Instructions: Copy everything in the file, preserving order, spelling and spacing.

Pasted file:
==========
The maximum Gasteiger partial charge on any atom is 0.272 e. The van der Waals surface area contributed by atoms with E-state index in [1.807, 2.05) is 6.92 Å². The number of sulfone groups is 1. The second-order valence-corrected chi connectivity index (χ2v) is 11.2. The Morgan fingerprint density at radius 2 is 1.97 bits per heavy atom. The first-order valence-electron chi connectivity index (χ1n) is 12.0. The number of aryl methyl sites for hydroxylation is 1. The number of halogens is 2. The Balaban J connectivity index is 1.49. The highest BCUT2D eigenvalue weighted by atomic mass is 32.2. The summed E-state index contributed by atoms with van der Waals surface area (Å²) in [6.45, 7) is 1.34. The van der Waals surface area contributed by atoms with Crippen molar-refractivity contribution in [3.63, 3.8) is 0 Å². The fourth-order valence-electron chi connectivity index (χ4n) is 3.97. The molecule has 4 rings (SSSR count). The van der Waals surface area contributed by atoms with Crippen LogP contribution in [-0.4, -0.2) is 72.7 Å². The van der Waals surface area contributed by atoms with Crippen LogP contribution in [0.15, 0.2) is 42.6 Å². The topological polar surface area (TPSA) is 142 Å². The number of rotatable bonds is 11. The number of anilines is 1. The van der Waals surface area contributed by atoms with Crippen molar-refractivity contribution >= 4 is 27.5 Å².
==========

The maximum Gasteiger partial charge on any atom is 0.272 e. The van der Waals surface area contributed by atoms with E-state index in [1.807, 2.05) is 6.92 Å². The number of sulfone groups is 1. The second-order valence-corrected chi connectivity index (χ2v) is 11.2. The Morgan fingerprint density at radius 2 is 1.97 bits per heavy atom. The first-order valence-electron chi connectivity index (χ1n) is 12.0. The number of aryl methyl sites for hydroxylation is 1. The number of halogens is 2. The Balaban J connectivity index is 1.49. The highest BCUT2D eigenvalue weighted by atomic mass is 32.2. The summed E-state index contributed by atoms with van der Waals surface area (Å²) in [6.45, 7) is 1.34. The van der Waals surface area contributed by atoms with Crippen molar-refractivity contribution in [3.63, 3.8) is 0 Å². The fourth-order valence-electron chi connectivity index (χ4n) is 3.97. The molecule has 4 rings (SSSR count). The van der Waals surface area contributed by atoms with Crippen LogP contribution in [-0.4, -0.2) is 72.7 Å². The van der Waals surface area contributed by atoms with Crippen LogP contribution in [0.15, 0.2) is 42.6 Å². The topological polar surface area (TPSA) is 142 Å². The number of rotatable bonds is 11. The number of anilines is 1. The van der Waals surface area contributed by atoms with Crippen molar-refractivity contribution >= 4 is 27.5 Å².